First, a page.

Businesses, families take stock of how new tax law will affect their bottom line

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Businesses, families take stock of how new tax law will affect their bottom line
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Businesses, families take stock of how new tax law will affect their bottom line
The 1,101-page Tax Cuts and Jobs Act was signed into law Dec. 22 by President Donald Trump and has been touted by politicians as the most significant tax code change in decades. The bill passed in the House of Representatives by a vote of 224–201 and in the Senate by a vote of 51–49 with no Democratic support in either chamber.

Bill sponsor and Houston-area U.S. Rep. Kevin Brady, R-The Woodlands, serves as chairman of the House Committee on Ways and Means. Brady said in a statement the measure would be a boost to the economy.

“This legislation will deliver real relief to hardworking families in my district and across the country who will be able to keep more of the money they earn,” he said.

How much relief the bill brings depends on various factors, including what people earn, how many children they have, and whether they use certain deductions, according to the law.

Standard deductions increase


About 70 percent of taxpayers use the standard deductions, meaning they do not itemize their tax deductions. But with the changes, that is expected to reach 94 percent, according to the Joint Explanatory Statement of the Committee of Conference.

Standard deductions change year to year due to inflation and in 2018, each group of taxpayers saw an increase. The standard deduction is higher for taxpayers age 65 or older, or blind, and lower for those who can be claimed as a dependent, according to the IRS.

This plus new tax rates for all filers means most people are affected in some way, said April Davis, senior accountant at KenWood & Associates Certified Public Accountants firm in Sugar Land.

“It affects everybody,” Davis said. “It’s really the most comprehensive piece of tax legislation that’s passed during my professional career.”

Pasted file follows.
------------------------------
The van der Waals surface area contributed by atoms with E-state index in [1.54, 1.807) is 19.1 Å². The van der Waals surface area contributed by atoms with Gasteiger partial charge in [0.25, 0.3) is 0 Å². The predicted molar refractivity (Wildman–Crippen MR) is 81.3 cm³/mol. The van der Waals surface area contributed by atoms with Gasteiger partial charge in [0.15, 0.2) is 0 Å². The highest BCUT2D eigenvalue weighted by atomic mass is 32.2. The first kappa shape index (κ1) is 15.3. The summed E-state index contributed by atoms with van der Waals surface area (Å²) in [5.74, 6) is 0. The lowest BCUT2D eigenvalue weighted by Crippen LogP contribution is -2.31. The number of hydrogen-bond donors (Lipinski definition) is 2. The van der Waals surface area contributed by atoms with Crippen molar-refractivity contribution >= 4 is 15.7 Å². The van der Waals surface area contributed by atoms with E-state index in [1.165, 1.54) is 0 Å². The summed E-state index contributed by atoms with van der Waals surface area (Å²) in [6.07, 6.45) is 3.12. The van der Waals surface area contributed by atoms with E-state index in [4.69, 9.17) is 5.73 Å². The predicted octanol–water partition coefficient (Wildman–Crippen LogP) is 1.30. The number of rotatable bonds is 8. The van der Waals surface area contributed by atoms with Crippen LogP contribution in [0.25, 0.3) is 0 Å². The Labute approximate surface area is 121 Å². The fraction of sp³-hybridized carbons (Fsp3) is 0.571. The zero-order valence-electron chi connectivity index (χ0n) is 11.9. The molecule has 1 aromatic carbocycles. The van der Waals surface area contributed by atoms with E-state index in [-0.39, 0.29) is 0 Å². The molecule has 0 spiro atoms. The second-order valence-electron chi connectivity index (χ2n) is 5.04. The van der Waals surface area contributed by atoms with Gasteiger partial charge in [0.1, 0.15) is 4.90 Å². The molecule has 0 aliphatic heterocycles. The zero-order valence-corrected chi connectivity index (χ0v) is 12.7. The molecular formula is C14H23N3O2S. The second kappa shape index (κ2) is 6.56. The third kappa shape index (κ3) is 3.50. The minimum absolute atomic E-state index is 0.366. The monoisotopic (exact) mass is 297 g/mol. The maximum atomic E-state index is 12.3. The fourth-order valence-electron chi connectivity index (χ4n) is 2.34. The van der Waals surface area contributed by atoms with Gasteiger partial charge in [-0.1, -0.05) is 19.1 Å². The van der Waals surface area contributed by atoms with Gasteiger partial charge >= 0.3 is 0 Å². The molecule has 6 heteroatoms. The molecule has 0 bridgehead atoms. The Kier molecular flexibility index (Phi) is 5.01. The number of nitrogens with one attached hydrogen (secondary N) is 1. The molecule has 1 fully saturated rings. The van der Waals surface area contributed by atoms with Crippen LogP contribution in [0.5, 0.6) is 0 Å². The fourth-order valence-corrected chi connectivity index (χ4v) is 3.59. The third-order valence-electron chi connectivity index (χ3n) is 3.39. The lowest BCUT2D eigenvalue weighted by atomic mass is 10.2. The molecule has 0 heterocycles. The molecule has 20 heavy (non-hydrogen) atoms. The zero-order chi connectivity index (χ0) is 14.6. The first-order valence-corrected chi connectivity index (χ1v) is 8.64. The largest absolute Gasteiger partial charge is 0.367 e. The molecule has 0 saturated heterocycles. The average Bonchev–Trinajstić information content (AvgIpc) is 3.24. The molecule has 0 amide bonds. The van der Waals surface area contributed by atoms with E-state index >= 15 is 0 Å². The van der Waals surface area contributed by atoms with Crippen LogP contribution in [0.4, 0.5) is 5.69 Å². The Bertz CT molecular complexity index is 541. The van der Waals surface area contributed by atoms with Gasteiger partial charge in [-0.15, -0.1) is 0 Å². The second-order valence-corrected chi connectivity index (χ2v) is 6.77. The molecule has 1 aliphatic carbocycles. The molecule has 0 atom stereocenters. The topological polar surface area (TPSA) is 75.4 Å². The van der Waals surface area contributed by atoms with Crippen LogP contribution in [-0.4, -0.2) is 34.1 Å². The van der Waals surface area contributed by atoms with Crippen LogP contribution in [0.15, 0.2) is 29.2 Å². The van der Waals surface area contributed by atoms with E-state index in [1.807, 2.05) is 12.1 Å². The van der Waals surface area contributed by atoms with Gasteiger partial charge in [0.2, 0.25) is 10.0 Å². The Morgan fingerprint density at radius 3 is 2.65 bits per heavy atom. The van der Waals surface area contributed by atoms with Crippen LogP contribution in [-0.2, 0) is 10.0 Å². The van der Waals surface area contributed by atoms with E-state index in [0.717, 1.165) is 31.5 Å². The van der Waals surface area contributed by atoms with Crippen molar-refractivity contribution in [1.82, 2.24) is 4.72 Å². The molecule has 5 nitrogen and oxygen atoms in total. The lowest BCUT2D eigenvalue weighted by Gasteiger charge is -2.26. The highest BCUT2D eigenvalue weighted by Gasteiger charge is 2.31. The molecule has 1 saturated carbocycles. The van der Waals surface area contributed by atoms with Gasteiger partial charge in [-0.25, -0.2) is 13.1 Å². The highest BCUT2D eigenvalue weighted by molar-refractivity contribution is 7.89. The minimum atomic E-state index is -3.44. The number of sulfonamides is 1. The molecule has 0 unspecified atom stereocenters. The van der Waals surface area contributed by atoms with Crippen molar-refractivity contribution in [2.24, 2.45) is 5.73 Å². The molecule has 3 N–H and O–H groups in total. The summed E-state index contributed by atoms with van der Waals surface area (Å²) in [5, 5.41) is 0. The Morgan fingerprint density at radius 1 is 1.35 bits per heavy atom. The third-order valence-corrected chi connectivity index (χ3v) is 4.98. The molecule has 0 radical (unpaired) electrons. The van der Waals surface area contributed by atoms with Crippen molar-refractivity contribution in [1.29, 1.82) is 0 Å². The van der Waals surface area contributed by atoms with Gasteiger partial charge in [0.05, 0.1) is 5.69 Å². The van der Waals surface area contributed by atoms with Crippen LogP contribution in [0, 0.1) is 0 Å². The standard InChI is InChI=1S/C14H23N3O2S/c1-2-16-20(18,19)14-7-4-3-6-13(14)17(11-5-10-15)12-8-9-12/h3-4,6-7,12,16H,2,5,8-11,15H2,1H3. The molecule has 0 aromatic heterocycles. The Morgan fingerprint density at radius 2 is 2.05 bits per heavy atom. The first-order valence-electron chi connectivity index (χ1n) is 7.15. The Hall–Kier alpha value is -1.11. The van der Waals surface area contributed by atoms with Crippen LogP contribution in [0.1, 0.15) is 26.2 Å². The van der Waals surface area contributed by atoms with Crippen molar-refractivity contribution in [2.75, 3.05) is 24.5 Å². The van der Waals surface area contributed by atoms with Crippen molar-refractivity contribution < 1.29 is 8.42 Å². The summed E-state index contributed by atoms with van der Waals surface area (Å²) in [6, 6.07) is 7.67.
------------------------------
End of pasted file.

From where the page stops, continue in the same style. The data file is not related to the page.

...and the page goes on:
Companies that operate as pass-throughs are the most common form of business, according to TaxFoundation.org, an independent organization that researches tax policies.

Until Jan. 1, 2026, individuals can also now deduct 20 percent of qualified business income from a partnership, S corporation, or sole proprietorship, as well as 20 percent of several types of dividends and qualified publicly traded partnership income, according to the new law.

Property tax Possibilities


One notable change was the new state and local property tax deduction cap—$10,000 or $5,000 for married couples filing separately, according to the law.

Davis noted that most KenWood clients should experience positive saving trends as a result of the new law.

“There’s the decrease in tax rates, which I think everybody is really excited about,” Davis said. “Seeing some projections for some of our clients we’re really seeing they’re going to see tax savings going forward.”

Big families might see a bonus with child tax credit increasing from $1,000 to $2,000 per child under 16 years old, according to the new law. The credit was expanded to those with income up to $400,000 annually, depending on their filing status.

“Some personal exemptions are going away, so I’m interested to see how that affects people maybe with lower incomes and multiple children,” Davis said.


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